Kevin Puts on Different Ways to Perceive Beauty

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The winner of the 2012 Pulitzer Prize for his opera Silent Night, composer Kevin Puts's music has been performed by an impressive array of renowned soloists and ensembles including Yo Yo Ma, Tim Fain, the New York Philharmonic, Eighth Blackbird and the Minnesota Orchestra. Puts, a former Rome Prize recipient and Guggenheim fellow, is currently on faculty at the Peabody Institute of The John Hopkins University.

Kevin Puts writes the following of his mixtape:

I am a composer fascinated by a wide array of styles and voices, from Mozart's to Ligeti's to Steely Dan's. But above all, I suppose it is "beautiful" music which speaks to me most powerfully. I know "beauty" means something different to everyone, but I feel certain that if you listen to this mix you will know what I mean by it. This doesn't mean it has to be strictly tonal, and it doesn't mean it has to be slow, soft and lush. I need the music to be expertly crafted. I also love the orchestra."

Of course, this mix represents only relatively recent "classical" works I listen to. I'm sure performing a "most-played" search on my iTunes this week would put Mozart's Piano Concerto no. 24, Britten's Peter Grimes, Prokofiev's Violin Concerto no. 1 and Bjork's "Vespertine" album near the top of the list. But here are seven pieces I listen to all the time.

I have always admired the way, in his first violin concerto, Philip Glass manages to bring his own voice to a form that's hundreds of years old and produce something fresh and darkly beautiful. 

Michael Torke's Four Proverbs, "Drink Water", begins with quirky, beautifully-scored harmonies which give way to a sublime melody. Torke was playing around with fragmenting and reassembling melodies as a means of development during this period (also check out Book of Proverbs for chorus and orchestra) and the results are, to my ear, fascinating.

I first heard Thomas Adès's piano concerto In Seven Days when he performed it with the New York Philharmonic, and it is my favorite work of his to date. I am always listening for fresh approaches to tonality, and here Adès has developed a way of cycling endlessly through triads related by common tone such that the result is both tonal and—on a more macro level—entirely atonal.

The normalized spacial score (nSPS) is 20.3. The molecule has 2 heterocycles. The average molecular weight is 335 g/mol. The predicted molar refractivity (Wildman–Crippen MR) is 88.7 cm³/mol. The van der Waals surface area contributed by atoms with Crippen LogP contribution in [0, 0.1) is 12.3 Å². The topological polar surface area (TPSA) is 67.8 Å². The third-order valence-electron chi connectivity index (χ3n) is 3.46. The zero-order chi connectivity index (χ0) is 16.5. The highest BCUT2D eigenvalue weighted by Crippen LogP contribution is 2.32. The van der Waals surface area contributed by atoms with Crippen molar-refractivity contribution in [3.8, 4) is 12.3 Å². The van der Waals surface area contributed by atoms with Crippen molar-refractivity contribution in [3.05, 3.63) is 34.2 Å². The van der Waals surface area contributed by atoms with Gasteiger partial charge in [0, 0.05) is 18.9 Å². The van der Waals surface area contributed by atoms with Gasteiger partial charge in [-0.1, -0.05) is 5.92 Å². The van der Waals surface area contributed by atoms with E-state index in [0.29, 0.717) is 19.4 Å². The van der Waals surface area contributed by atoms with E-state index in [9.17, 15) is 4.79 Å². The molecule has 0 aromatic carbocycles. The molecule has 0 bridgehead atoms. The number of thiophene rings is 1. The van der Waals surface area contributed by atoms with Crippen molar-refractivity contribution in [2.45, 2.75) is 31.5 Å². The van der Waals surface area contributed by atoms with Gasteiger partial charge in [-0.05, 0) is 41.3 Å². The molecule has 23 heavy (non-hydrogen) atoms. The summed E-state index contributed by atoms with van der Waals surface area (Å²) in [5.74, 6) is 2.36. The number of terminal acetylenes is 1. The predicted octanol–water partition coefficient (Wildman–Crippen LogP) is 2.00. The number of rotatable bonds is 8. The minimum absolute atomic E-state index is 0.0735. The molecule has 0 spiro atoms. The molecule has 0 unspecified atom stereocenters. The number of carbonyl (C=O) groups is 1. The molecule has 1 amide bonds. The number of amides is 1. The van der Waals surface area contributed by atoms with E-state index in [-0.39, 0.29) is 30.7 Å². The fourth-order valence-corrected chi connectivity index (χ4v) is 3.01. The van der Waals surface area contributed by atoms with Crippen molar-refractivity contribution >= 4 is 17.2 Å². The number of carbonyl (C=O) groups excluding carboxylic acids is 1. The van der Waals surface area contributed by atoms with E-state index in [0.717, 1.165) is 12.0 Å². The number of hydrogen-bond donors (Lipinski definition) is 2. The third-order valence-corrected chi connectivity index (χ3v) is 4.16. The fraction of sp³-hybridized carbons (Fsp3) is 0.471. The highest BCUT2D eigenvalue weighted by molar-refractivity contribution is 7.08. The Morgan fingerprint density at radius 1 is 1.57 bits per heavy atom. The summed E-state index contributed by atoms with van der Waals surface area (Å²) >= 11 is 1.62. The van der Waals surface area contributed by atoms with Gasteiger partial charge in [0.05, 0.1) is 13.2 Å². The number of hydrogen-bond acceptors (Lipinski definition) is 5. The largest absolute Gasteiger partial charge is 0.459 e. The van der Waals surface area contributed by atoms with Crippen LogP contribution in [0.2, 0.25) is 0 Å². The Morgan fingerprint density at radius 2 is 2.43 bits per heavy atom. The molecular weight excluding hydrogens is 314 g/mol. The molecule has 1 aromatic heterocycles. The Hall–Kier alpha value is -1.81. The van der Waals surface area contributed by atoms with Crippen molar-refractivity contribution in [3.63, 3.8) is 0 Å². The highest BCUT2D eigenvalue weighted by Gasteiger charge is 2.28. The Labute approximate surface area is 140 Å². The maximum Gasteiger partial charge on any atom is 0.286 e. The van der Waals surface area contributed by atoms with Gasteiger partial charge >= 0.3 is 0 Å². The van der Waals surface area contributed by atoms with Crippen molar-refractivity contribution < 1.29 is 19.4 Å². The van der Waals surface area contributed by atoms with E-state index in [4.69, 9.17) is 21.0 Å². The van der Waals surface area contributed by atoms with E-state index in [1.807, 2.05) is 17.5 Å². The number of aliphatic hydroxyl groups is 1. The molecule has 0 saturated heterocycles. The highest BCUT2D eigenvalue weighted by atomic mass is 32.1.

The bold juxtaposition of angular, chromatic music with a gorgeous, richly-scored, four-chord progression in D major is what makes me keep coming back to the Flute Concerto of Christopher Rouse.

John Adams is an inspiration to me not only because he is a consummate craftsman, but because, as he has allowed his vocabulary to develop over the years, his identity remains. Here one catches moments of the Adams of The Chairman Dances, the newer, post-Chamber Symphony Adams, also a healthy dose of film-noir sultriness. And a truly infectious groove in the strings near the end.

Aaron Jay Kernis's Air is touching and elegantly crafted, a lesson for composers in the shaping of long lines and broad architecture. 

I could include any number of Reich pieces, (Music for a Large Ensemble probably at the top of my list) but they only gave me an hour! So here is the the thrilling last movement of The Four Sections, a kind of concerto for orchestra. When Reich brings his trademark pattern-building to the full orchestra the results are pretty astounding. 

I hope you enjoy this small sampling of my favorite music!


Philip Glass - Violin Concerto no. I: Movement I (Vienna Philharmonic; Christoph Von Dohnanyi, conductor, Gidon Kremer, violin)
Michael Torke - Four Proverbs: "Drink Water"
Thomas Adès- excerpts from In Seven Days: III. "Land-Grass-Trees" and IV. "Stars-Sun-Moon" (London Sinfonietta; Thomas Ades, conductor)
Christopher Rouse - Flute Concerto: (III. Houston Symphony; Christoph Eschenbach, conductor; Carol Wincenc, flute)
John Adams - City Noir:  "Boulevard Night" (last movement) (12:23) (Simón Bolívar Youth Orchestra of Venezuela; Gustavo Dudamel, conductor)
Aaron Jay Kernis - Air for Violin and Orchestra (Minnesota Orchestra; David Zinman, conductor; Joshua Bell, violin)
Steve Reich - The Four Sections: IV (The London Symphony Orchestra; Michael Tilson Thomas, conductor)